Sunday Anchor

An uncertain glory

On March 2, 2013, almost a year before the Bharatiya Janata Party (BJP) came to power at the Centre, the party’s then president, Rajnath Singh, addressed his first party national council meeting. The presidential address at the Talkatora Stadium in New Delhi was meant to lay down the rules for the party’s electoral battle ahead.

Mr. Singh’s address was dedicated to why the BJP is most qualified to lead India into the future. “Friends, India is a country of youth and every youth wants to see India as a great country in the 21st century, but do we have the capacity and the vision which can make India great,” he asked. Posing the question from the dais, he went on to answer it by elaborating on how he thought the Congress was unable to shake off the colonial hangover.

“Friends, I have been a student of Physics so I want to draw your attention towards the experiment taking place in Fundamental Physics. We all know that from mobile phones to Internet and TV, all function on the basis of digital signals. It was possible to make digital signals when quantum mechanics was discovered a hundred years ago,” Mr. Singh, who once taught Physics at a postgraduate college in Mirzapur, said. “The principle through which quantum mechanics was found was the Uncertainty Principle propounded by Werner Heisenberg. If Heisenberg had not propounded it, then quantum mechanics would not have come. And the digital signalling and communications of this age would not have developed. Heisenberg learnt the Uncertainty Principle from the philosophy of Veda of this country. Heisenberg came to India in 1929 and met Rabindranath Tagore. In this meeting he discussed with Tagore different topics related to Vedic philosophy and theoretical physics.”

It is quite another matter that Heisenberg had propounded the uncertainty principle in 1927, two years before he met Tagore.

Yet, Mr. Singh persisted with the claim in his political speech. He even laid an Indian claim to the Higgs Particle. He went on to declare that a BJP government in power would mean unleashing the greatness of the past. “The Congress which was formed in the time of slavery has failed to come out of that mindset. Therefore, the Congress never had the self-confidence to establish the real capacity of India at the world level. If we come to power, then we assure you that the BJP has the vision which can make India the intellectual capital of the world and even more than that it can again make India the Jagatguru,” he said.

Mr. Singh had allowed his beliefs in mythology to overshadow his education in Physics. A similar set of beliefs — asserting that India’s past has the key to the future even in science and technology — are shared by many in his party, including the Prime Minister. Sociologists say the Hindu right wing’s belief in India’s overarching superiority in the past is actually born out of a sense of inferiority vis-à-vis those with a westernised outlook and education.

With a BJP-led government indeed in power, the same chauvinist pride that Mr. Singh displayed in his 2013 speech is in full bloom now. It was on display on October 25, when Prime Minister Narendra Modi claimed that India had pushed the boundaries of scientific achievement in ancient times. “We can feel proud of what our country achieved in medical science at one point of time. We all read about Karna in the Mahabharata. If we think a little more, we realise that the Mahabharata says Karna was not born from his mother’s womb. This means that genetic science was present at that time. That is why Karna could be born outside his mother’s womb,” he said adding that Lord Ganesha must have got an elephant’s head on the body of a human being through plastic surgery in those days. These words uttered while addressing an audience of doctors and scientists at the inauguration of the HN Reliance Foundation Hospital in Mumbai, drew strong criticism from several quarters. For many who believed that Mr. Modi had come to occupy the country’s top post to bring about development and progress, the remarks belied that promise of a globally competitive and forward-looking India. Unfortunately, the remarks also set the tone for what was to follow in the coming days.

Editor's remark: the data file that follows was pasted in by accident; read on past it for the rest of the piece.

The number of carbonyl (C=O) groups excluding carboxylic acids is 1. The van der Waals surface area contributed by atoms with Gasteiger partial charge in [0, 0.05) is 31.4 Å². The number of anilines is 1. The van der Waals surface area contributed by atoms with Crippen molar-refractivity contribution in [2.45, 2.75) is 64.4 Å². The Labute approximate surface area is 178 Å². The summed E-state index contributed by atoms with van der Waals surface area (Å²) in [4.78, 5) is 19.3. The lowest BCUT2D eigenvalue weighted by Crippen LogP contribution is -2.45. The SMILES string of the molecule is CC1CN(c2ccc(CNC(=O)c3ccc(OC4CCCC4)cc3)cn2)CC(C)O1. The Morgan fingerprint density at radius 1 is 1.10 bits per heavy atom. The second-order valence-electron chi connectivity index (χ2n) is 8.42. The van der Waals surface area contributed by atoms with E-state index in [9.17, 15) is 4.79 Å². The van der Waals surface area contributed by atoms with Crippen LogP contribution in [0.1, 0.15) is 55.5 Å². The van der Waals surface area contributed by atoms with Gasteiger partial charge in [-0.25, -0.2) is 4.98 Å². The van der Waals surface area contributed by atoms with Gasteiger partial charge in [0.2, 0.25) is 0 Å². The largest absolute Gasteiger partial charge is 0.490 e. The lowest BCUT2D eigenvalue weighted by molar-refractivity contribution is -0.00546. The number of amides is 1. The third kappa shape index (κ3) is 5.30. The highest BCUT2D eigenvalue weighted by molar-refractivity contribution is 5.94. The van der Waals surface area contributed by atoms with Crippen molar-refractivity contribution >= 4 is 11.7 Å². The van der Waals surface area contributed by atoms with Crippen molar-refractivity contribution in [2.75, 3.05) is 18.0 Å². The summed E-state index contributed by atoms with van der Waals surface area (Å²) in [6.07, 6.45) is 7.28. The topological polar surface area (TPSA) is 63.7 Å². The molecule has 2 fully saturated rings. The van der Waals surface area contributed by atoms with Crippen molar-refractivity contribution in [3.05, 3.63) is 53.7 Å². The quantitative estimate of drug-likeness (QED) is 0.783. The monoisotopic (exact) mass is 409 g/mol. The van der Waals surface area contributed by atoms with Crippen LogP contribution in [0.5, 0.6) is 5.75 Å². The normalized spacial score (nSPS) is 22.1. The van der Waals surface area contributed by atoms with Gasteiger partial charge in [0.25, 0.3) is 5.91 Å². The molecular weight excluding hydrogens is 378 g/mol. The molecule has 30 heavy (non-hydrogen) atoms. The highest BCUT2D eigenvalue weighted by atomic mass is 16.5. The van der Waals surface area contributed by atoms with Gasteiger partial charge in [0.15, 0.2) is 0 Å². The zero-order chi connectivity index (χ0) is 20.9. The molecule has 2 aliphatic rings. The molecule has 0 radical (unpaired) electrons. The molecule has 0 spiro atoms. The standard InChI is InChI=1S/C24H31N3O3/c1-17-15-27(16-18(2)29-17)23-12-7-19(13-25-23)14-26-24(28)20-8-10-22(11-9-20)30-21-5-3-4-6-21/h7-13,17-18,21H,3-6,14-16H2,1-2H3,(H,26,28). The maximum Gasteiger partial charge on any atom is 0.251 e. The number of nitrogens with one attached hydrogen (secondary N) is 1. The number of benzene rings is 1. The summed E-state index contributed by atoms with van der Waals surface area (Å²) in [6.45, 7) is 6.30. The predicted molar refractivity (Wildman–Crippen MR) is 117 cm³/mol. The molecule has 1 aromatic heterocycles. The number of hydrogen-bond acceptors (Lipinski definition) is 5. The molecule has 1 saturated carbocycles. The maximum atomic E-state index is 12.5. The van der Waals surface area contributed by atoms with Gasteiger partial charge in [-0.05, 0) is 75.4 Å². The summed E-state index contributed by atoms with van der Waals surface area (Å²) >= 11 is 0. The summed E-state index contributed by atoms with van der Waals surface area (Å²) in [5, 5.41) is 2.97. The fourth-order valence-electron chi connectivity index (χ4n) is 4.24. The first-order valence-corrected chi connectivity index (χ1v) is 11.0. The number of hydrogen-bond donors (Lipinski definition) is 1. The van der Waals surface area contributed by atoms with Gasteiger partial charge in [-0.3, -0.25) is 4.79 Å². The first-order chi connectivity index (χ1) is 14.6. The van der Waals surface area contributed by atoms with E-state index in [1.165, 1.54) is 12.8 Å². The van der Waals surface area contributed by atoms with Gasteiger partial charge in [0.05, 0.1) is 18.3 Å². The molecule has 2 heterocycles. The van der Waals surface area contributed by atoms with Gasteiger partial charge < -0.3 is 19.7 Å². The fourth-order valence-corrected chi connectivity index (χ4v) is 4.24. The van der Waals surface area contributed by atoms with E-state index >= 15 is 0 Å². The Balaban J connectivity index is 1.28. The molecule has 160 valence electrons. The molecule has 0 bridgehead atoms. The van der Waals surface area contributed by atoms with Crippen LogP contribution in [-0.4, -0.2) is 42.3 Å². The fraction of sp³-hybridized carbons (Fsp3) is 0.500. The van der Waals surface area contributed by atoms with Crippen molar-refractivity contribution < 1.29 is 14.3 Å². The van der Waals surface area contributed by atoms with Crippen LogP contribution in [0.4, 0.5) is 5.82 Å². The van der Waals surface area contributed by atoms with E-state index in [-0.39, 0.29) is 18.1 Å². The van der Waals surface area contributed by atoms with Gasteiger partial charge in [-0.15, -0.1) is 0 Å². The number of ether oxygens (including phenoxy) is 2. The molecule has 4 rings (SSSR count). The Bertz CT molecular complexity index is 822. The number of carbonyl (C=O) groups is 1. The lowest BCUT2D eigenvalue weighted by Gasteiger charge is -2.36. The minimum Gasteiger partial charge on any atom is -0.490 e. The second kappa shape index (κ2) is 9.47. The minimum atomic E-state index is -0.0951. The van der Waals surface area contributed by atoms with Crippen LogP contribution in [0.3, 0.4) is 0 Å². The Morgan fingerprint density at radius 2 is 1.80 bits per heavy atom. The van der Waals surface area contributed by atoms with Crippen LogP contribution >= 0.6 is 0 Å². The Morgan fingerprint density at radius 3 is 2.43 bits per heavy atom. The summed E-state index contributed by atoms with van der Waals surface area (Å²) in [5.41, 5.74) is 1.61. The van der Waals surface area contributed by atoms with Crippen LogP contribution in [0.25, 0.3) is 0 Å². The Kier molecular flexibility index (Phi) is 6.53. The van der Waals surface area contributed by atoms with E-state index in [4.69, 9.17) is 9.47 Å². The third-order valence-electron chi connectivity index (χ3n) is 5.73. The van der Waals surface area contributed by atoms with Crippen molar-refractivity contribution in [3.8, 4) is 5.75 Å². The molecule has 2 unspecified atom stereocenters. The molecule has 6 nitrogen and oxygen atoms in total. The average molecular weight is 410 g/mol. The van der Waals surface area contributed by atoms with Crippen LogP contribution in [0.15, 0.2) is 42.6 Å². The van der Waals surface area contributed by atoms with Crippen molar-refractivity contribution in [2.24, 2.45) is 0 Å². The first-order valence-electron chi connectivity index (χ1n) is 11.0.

Though Mr. Modi represents the Hindu right wing, his following is not confined to that section alone. “Modi is the symbol of the global future of India for the upwardly mobile, outward looking and technology-driven upper middle class among his supporters,” says Surinder Jodhka, Professor of Sociology at Jawaharlal Nehru University. He goes on to add that such supporters would obviously be left feeling dismayed or even betrayed at such displays of medieval chauvinism. Mr. Modi is deeply aware of this contradiction and is unlikely to allow it to exist for long. “The right wing has to reinvent itself and they know it.”

A quick learner, Mr. Modi refrained from making any such controversial claims in his inaugural address at the Indian Science Congress in Mumbai on January 4. However, his Cabinet colleague heading the Ministry of Science and Technology, Harsh Vardhan, a doctor by training, went on to say: “We discovered the Pythagoras Theorem but we gracefully allowed the Greeks to take the credit.” Despite Mr. Modi’s course correction, the message, it appears, has not travelled down.

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Printable version | May 19, 2022 7:55:02 pm |